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California Animal Legislation for 2008

By Gary Bogue
Tuesday, March 4th, 2008 at 7:05 am in Animal Laws, Animal protection legislation.

Animal bills for 2008 as of March 3

Many of the following bills have not yet been assigned to committee or set for hearing. More bills may be discovered. We’ll let you know if they are.

This information has been compiled by Virginia Handley of Paw PAC, PO Box 475012, San Francisco, CA 94147, 415-646-0622. See their Web site, http://www.pawpac.org, write or call for a copy of the 2007 Voting Chart.

To see actual copies of these bills go to http://www.leginfo.ca.gov

THE BILLS:

AB 1634 by Assemblyman Lloyd Levine re: Spay/Neuter. SUPPORT.
Requires six month old dogs/cats to be spayed/neutered. Exempts show and hunting dogs, research, law enforcement, search/rescue, service dogs, dogs/cats too old or sick. Breeders have to have permits, but allows one dog litter for one year.
Next Hearing: Senate Local Government. Maybe April.
Write: Senator Gloria Negrete-McCloud, Chairwoman. Tell her that pet overpopulation costs cities/counties millions of dollars and hundreds of thousands of animal lives.

AB 2098 by Assemblyman Paul Krekorian re: Downed Animals. SUPPORT.
Strengthens the existing law prohibiting auctions and state inspected slaughterhouses from accepting or dragging downed animals.

AB 2233 by Assemblyman Bill Maze re: Dogs in Cars.
Prohibits having a dog, or any animal, in your lap while driving.

AB 2281 by Assemblyman Pedro Nava re: Dog Fighting. SUPPORT.
Strengthens existing penalty for attending a dog fight from a misdemeanor to a felony.

AB 2291 by Assemblyman Tony Mendoza re: Spay/Neuter. SUPPORT.
Adds a check off on state income tax forms to finance low cost spay/neuter programs.

AB 2602 by Assemblyman Cameron Smyth re: Hunting. SUPPORT.
Declares the intention of the Legislature to prohibit schools from funding or supporting the hunting or trapping of wildlife.

AB 2785 by Assemblyman Ira Ruskin re: Wildlife Corridors. SUPPORT.
Requires the Wildlife Conservation Board to designate and protect wildlife corridors. AB 828 of 2007 on the same subject was vetoed.

AB 2911 by Assemblywoman Lois Wolk re: Oil Spills. SUPPORT.
Among many provisions, strengthens protection against oil spills (as does AB 1806 and AB 2912, not listed in this alert) and provides for the better use of volunteers to rehabilitate wildlife.
Hearing: Assembly Water, Parks and Wildlife. No date set.
Write: Assemblywoman Lois Wolk, Chairwoman. Thank her for introducing AB 2911. Wildlife rehabilitation is dependent on the volunteers to act quickly in emergencies.

SB 685 by Senator Leland Yee re: Pet Trusts. SUPPORT.
Strengthens pet trusts for animals in wills to provide for their care and provide oversight of the money. Mandates care for animals for their lifetime even if over 21 years, such as parrots and horses.
Next Hearing: Assembly Judiciary. No date set.
Write: Assemblyman Dave Jones, Chairman. Tell him animals deserve the care and protection their people provided for them in their wills.

SB 1121 by Senator Carole Migden re: Cloned Animals. SUPPORT.
Requires animal products from cloned animals be labeled. SB 63 of 2007 on the same subject was vetoed.
Next Hearing: Senate Health. No date set.
Write: Senator Sheila Kuehl, Chairwoman. Tell her that consumers/public have a right to know the origins of animals in the agriculture industry.

State Budget re: Fish and Game Wardens, Shelter Mandates. OPPOSE.
Among many cutbacks, the budget reduces the number of Fish & Game wardens. Also, the State Analyst has recommended that the unfunded state mandates (longer holding periods, shelter vet care) of the Hayden law be removed which have already cost the State well over $100 million.
Write: Governor Arnold Schwarzenegger. Tell him our wildlife is dependent on the enforcement of laws against poaching and protection of habitat. Wardens are already understaffed and underpaid. Also, tell him that animals in shelters need veterinary care and the opportunity to be reclaimed or adopted.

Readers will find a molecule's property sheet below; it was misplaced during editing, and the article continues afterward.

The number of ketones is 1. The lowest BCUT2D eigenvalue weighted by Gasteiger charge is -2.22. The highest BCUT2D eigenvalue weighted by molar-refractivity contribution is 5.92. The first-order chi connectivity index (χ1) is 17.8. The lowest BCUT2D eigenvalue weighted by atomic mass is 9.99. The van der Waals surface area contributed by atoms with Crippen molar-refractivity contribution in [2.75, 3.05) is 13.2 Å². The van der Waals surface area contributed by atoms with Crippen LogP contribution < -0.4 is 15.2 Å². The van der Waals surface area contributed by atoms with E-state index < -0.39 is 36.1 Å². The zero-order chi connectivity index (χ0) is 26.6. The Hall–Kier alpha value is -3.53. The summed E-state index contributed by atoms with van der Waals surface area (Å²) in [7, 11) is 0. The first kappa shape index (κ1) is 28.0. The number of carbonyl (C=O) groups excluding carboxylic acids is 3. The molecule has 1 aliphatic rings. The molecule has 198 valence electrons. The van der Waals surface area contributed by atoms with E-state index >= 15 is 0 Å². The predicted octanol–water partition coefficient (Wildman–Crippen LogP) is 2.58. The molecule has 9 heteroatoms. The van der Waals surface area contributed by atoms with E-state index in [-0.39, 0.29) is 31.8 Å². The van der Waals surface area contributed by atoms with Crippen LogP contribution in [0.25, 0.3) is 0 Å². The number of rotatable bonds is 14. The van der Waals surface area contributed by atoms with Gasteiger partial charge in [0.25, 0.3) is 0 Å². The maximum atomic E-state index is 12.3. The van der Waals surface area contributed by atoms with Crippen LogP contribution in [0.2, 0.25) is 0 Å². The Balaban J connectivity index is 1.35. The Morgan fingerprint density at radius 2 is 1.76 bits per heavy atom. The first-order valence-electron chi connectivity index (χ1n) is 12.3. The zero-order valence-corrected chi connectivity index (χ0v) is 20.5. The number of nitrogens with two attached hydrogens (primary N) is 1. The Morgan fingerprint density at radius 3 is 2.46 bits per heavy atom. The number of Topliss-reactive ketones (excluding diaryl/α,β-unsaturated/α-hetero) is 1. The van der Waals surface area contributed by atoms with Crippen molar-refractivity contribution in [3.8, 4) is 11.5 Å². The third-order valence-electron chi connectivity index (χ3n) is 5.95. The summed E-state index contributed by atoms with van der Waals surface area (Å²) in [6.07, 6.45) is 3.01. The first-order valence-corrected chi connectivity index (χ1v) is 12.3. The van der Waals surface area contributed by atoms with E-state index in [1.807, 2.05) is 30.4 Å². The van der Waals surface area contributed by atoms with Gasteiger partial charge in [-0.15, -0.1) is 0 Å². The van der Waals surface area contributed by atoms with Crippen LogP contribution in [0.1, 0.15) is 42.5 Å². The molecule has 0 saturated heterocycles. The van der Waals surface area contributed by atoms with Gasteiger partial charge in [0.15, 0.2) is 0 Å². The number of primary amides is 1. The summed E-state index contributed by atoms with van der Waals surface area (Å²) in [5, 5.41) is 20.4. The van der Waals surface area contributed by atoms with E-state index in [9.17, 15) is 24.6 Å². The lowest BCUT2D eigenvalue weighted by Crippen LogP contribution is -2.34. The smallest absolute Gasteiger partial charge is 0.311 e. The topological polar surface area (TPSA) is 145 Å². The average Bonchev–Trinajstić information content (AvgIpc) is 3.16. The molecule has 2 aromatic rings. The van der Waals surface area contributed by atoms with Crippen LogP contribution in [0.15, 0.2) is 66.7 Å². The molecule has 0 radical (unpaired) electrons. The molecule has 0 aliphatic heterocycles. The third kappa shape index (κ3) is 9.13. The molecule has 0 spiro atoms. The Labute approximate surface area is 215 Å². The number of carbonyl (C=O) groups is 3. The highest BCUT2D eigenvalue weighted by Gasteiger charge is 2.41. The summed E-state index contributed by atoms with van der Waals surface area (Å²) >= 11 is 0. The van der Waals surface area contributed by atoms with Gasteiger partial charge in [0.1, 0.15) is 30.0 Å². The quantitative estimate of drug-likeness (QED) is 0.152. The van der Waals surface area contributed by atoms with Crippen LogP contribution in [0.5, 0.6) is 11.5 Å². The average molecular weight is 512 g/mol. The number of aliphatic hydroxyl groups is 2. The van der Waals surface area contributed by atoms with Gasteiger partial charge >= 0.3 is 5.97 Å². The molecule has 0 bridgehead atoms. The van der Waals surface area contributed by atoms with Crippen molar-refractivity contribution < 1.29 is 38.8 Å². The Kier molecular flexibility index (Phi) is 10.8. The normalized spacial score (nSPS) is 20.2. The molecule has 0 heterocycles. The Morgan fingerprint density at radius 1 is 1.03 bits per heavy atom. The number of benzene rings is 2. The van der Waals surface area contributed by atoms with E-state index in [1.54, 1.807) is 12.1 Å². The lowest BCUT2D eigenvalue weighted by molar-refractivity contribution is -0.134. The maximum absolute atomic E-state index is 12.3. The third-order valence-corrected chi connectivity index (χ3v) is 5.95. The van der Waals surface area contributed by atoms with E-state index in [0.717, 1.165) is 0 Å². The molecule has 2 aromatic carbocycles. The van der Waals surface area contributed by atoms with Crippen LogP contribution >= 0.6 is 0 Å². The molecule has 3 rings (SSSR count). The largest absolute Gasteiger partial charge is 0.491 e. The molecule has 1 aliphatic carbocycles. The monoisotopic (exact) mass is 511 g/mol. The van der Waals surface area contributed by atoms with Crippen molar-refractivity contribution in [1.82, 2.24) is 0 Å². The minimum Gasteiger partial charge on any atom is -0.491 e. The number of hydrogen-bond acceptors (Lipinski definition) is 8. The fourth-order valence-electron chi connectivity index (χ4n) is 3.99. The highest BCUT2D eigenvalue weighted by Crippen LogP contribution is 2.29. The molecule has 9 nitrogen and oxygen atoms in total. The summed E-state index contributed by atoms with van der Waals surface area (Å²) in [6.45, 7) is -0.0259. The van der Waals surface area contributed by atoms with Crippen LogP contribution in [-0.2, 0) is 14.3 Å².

INITIATIVES

“California Prevention of Farm Animal Cruelty Act.” Mandates pregnant pigs, veal calves, and egg laying birds (chickens, ducks, turkeys, geese, guinea fowl) have room to stand up, turn around, lie down and extend their limbs. Does not include dairy calves who replace dairy cows. Over 600,000 signatures have been gathered and the initiative will be on the November 2008 ballot. Info: http://www.humanecalifornia.org

“California Farm Animal Protection Act” (07-0058). Put in by the agriculture industry to counteract the Calif. Prevention of Farm Animal Cruelty Act. Mandates compliance with industry standards which are much lower than those in the California Prevention of Farm Animal Cruelty Act. It has not yet qualified for the ballot.

Sponsored by opponents of AB 1634 initiatives 07-0056, 07-0057, 07-0059, 07-0060, 07-0062, 07-0063 have been submitted to prevent any future legislation to require spay/neuter or micro-chipping. Declares animals are property under the Constitution. They have not yet qualified for the ballot.

Looks like it’s going to be a VERY interesting year of squabbling in Sacramento. /Gary

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9 Responses to “California Animal Legislation for 2008”

  1. Pat in Antioch Says:

    A question rather than a comment Gary. What are your feelings concerning spay/neuter at such a young age? My Ember was about 4 months when she was spayed almost 15 years ago. My vet said we should, so I did. She has had no ill effects. I’ve read so many arguments against it though, that I’m just curious…..

    Pat in Antioch

  2. D Elisabeth Aymett Says:

    “Experience should teach us to be most on our guard to protect liberty when the government’s purposes are beneficent… The greatest dangers to liberty lurk in insidious encroachment by men of zeal, well meaning but without understanding. ” Supreme Court Justice Louis Brandeis

    I include the above quote because it applies so well in the case of Mandatory Spay/Neuter laws.

    The proponents of Mandatory Spay/Neuter state that this policy will save money. However, everywhere this type of legislation has been tried, governments have experienced the opposite effect. Furthermore, the common sense test should be applied here. If a lowering of euthanasia rates will lead to a savings in the Animal Control budgets, why have we seen no evidence of it thus far? Euthanasia rates have been dropping steadily over the past 30 years. For instance, in California, rates are down by 59% over just the past 10 years (according to the State’s statistics), yet Animal Control costs continue to go up. The discrepancies in facts just don’t add up for the proponents of Mandatory Spay/Neuter.